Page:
Turkey Shoots Down Russian Jet: Part 3

My last blog post recommended amending Article V of the NATO Charter so that only unprovoked attacks on one NATO nation would be considered an attack on them all. If it turns out that Turkey’s shooting down a Russian jet on November 24 was unwarranted, do we really want to start World War III should Russia shoot down a Turkish fighter in a future such encounter? Continue reading

Posted in Uncategorized | Tagged , , , , , , , , , | Leave a comment

Turkey Shoots Down Russian Jet: Part 2

Yesterday’s post noted that none of the seven major news outlets I had looked at regarding Turkey’s shooting down a Russian fighter mentioned the nuclear dimension to the risk. Today’s New York Times and Wall Street Journal coverage bring the number to nine. They also provide some important details that help explain what happened. Continue reading

Posted in Uncategorized | Tagged , , , , , , , | Leave a comment

Turkey Shoots Downs Russian Jet: What Happens Next?

Today’s news that Turkish fighters shot down a Russian jet near the Syrian border, is unlikely to lead to a nuclear crisis …  but there is a chance that it could. If Russia had shot down one of the Turkish planes – or were to do so in a future such encounter to prevent more of its pilots being killed – we would be bound by Article 5 of the NATO Treaty to treat it the same as an attack on one of our own aircraft. Yet the word nuclear appeared nowhere in any of the coverage I saw: Reuters, CNN, the Wall Street Journal, USA Today, the Telegraph, and the Guardian, and Yahoo News. If we keep ignoring that risk, eventually one of these provocative incidents will blow up in our faces.  Continue reading

Posted in Uncategorized | Tagged , , , , , , , , , | Leave a comment

Is the US Still Encouraging Islamic Militants to Attack Russia?

Back in the 1980s, the US armed and trained Islamic militants in their battle against the Soviets in Afghanistan, with President Reagan’s mistakenly seeing the mujahideen as “courageous Afghan freedom fighters,” instead of the violent, anti-Western extremists we now know them to be. I don’t know if our nation is still encouraging Islamic militants to attack Russia, but that certainly is the impression a Russian reader would get from a front page article in today’s New York Times that interviewed Chechens now fighting Russian separatists and “volunteers” in Ukraine (emphasis added): Continue reading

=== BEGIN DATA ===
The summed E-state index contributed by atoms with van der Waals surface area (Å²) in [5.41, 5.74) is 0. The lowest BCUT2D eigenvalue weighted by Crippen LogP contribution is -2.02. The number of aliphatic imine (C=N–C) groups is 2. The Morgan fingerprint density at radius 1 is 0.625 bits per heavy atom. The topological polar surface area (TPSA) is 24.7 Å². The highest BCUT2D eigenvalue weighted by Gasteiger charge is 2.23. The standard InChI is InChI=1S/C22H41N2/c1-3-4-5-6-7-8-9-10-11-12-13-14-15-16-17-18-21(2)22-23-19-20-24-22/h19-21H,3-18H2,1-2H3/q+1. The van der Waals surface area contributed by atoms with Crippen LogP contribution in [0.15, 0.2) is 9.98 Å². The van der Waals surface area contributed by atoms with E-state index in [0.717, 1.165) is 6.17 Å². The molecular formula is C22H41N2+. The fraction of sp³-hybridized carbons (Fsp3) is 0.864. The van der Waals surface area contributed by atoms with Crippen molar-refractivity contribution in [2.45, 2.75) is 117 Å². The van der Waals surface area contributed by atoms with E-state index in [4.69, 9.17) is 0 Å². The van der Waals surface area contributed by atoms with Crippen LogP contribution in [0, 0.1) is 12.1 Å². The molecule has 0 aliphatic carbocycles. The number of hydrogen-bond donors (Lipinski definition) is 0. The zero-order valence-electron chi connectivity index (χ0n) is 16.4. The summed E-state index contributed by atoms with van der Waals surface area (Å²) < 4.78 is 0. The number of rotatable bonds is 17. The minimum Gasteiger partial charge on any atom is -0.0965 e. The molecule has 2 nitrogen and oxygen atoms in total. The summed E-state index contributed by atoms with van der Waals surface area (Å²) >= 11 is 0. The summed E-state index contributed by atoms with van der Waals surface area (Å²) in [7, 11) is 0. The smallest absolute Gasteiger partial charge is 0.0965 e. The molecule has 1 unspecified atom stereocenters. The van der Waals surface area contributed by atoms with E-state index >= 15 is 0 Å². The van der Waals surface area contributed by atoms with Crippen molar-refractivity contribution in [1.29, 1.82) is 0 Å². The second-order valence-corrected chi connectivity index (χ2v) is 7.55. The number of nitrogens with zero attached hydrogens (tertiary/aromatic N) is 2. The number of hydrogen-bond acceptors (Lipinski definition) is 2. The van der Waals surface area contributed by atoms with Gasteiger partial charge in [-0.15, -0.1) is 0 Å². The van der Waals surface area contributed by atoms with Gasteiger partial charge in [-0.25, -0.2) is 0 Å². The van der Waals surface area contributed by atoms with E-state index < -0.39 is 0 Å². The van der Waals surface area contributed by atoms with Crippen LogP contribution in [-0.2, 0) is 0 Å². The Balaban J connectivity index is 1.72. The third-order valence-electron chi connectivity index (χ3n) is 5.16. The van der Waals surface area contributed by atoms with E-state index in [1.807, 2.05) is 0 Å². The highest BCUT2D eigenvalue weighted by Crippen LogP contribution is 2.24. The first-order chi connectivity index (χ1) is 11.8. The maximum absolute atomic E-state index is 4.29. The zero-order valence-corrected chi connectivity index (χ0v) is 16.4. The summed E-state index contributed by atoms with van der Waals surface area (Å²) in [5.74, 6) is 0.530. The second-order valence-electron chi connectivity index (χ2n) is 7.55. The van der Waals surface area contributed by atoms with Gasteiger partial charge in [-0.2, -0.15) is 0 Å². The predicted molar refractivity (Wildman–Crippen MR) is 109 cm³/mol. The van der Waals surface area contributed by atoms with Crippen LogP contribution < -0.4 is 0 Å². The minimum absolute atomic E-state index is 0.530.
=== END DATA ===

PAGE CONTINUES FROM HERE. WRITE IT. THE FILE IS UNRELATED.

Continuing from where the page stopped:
Posted in Uncategorized | Tagged , , , , , , , | Leave a comment

Russia’s Alleged INF Violation

I’ve been looking for an objective and authoritative explanation of the US allegation that Russia is in violation of the INF (Intermediate Nuclear Forces) arms control treaty … and I just found it. My colleague, Dr. Pavel Podvig, has precisely that kind of analysis in his article in the current issue of the Bulletin of the Atomic Scientists. Here are some key excerpts (emphasis added): Continue reading

Posted in Uncategorized | Tagged , , , , , , | Leave a comment

Columbia University Students Interview Me

Last summer three students from Columbia University interviewed me at my home on the Stanford campus as part of a project at Columbia’s K1 Center for Nuclear Studies. It just went live online and captures some of the key ideas that I’ve been trying to communicate in this blog. It runs a bit over 5 minutes, so they did a good job of editing it down. I hope you enjoy it. Continue reading

Posted in Uncategorized | Tagged , , , , | Leave a comment

Understanding the Ukrainian Crisis

Much has been said in our media about Putin’s propaganda war, and an information war is certainly in progress over the Ukrainian crisis. But it is not one-sided. We, too, have blind spots, with the following two misconceptions being the source of many of our errors:

1. The war in Ukraine is all Putin’s fault.

2. The current Ukrainian government are the good guys, while the pro-Russian separatists (and their Russian puppet masters) are the bad guys. Continue reading

Posted in Uncategorized | Tagged , , , , , , , | Leave a comment